Halloween is only a few days away! At this point, I’m sure all of us have been thoroughly steeped in spooky content, but nonetheless, there is no such thing as an over-saturation of Halloween festivities, and we’ve got to get it in while we can, before the dreaded Christmas cheer approaches.
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Perhaps it’s a bit too close to Halloween to get through a whole book, but there is definitely plenty of time to get through a few short stories! Here are five short stories perfect for getting in the right spooky mood.
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This one is a classic. This story, which maintains suspense all the way through until the final moments when you realize the startling twist, was published in 1948 by The New Yorker. The story initially received such a negative response that readers cancelled their subscriptions to The New Yorker in protest. The story is widely known as one of the most famous in American literature, and was even the inspiration for a Marilyn Manson music video.
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This story, which plays on the old “three wishes” trope, is a perfect take on the phrase “be careful what you wish for.” The story was originally published in the collection The Lady of the Barge in 1902, and has since been adapted numerous times in various forms of media, including film, television, comics, and radio. The story’s author, W. W. Jacobs, was— surprisingly— known primarily for his comedic work, which made up the bulk of his literary produce.
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While not necessarily a scary story in the traditional gothic macabre sense, it does present a frightening vision of a future in which society is made perfectly “equal” by handicapping those with exceptional talents and abilities. Vonnegut published the story in 1961, (in October!) in The Magazine of Fantasy and Science Fiction. It has been adapted for the screen a few times, but no adaption has been particularly successful. The story is also unique for having one of the best villain names of all time: Diana Moon Glampers.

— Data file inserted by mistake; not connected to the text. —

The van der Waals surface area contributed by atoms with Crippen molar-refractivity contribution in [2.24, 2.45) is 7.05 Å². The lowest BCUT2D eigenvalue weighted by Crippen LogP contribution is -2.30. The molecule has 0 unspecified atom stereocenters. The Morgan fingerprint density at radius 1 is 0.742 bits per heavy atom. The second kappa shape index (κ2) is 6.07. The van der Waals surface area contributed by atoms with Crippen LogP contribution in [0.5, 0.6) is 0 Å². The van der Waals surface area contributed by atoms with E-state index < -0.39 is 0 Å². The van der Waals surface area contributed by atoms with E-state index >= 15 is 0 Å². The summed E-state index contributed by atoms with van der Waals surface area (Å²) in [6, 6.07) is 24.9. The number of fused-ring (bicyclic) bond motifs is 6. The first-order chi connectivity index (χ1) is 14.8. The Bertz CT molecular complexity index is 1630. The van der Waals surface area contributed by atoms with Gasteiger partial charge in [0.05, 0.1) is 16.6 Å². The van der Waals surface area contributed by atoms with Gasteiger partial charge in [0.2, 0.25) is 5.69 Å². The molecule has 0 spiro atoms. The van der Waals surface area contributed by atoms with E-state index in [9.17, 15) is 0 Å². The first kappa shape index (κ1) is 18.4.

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Before you ask, this is not the aliens-invading-earth type of body-snatching situation. This short story is about the snatching of human bodies by human hands, and is somewhat based on the Burke and Hare murders of 1828, in which two men murdered people in order to sell their bodies for use in medical dissections. The story was adapted into a movie starring Boris Karloff in 1948.
Image via Black Gate Magazine
This short story, published by the author of Conan the Barbarian, has been called “one of the finest horror stories of our century,” by none other than Stephen King. The story was published in 1938, but written in 1934. Howard himself died in 1936, and the story was posthumously published in the American horror/fantasy magazine, Weird Tales.
Featured Image Via Spectral Illusions, Vulpes Libris, Feedbooks, Hayley Wells Illustration, Robert Louis Stevenson, Black Gate Magazine.